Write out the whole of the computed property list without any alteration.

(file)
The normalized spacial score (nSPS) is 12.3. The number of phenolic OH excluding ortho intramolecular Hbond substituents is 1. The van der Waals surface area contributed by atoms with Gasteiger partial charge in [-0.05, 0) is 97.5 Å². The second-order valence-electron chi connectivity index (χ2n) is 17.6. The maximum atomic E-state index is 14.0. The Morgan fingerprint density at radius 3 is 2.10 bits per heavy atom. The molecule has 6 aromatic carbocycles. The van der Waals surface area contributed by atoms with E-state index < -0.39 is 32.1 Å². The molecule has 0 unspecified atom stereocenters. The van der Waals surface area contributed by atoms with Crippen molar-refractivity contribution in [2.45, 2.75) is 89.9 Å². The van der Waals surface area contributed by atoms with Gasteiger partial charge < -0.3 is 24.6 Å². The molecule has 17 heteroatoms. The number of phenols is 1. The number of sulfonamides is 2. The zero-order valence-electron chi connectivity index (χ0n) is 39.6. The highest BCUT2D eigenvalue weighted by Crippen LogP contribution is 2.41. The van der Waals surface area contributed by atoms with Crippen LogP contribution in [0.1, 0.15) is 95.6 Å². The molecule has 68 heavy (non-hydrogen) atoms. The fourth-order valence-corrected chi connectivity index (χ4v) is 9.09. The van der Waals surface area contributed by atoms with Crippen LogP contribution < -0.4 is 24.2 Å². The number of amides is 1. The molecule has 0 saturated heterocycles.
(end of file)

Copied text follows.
The normalized spacial score (nSPS) is 12.3. The number of phenolic OH excluding ortho intramolecular Hbond substituents is 1. The van der Waals surface area contributed by atoms with Gasteiger partial charge in [-0.05, 0) is 97.5 Å². The second-order valence-electron chi connectivity index (χ2n) is 17.6. The maximum atomic E-state index is 14.0. The Morgan fingerprint density at radius 3 is 2.10 bits per heavy atom. The molecule has 6 aromatic carbocycles. The van der Waals surface area contributed by atoms with E-state index < -0.39 is 32.1 Å². The molecule has 0 unspecified atom stereocenters. The van der Waals surface area contributed by atoms with Crippen molar-refractivity contribution in [2.45, 2.75) is 89.9 Å². The van der Waals surface area contributed by atoms with Gasteiger partial charge < -0.3 is 24.6 Å². The molecule has 17 heteroatoms. The number of phenols is 1. The number of sulfonamides is 2. The zero-order valence-electron chi connectivity index (χ0n) is 39.6. The highest BCUT2D eigenvalue weighted by Crippen LogP contribution is 2.41. The van der Waals surface area contributed by atoms with Crippen LogP contribution in [0.1, 0.15) is 95.6 Å². The molecule has 68 heavy (non-hydrogen) atoms. The fourth-order valence-corrected chi connectivity index (χ4v) is 9.09. The van der Waals surface area contributed by atoms with Crippen LogP contribution < -0.4 is 24.2 Å². The number of amides is 1. The molecule has 0 saturated heterocycles.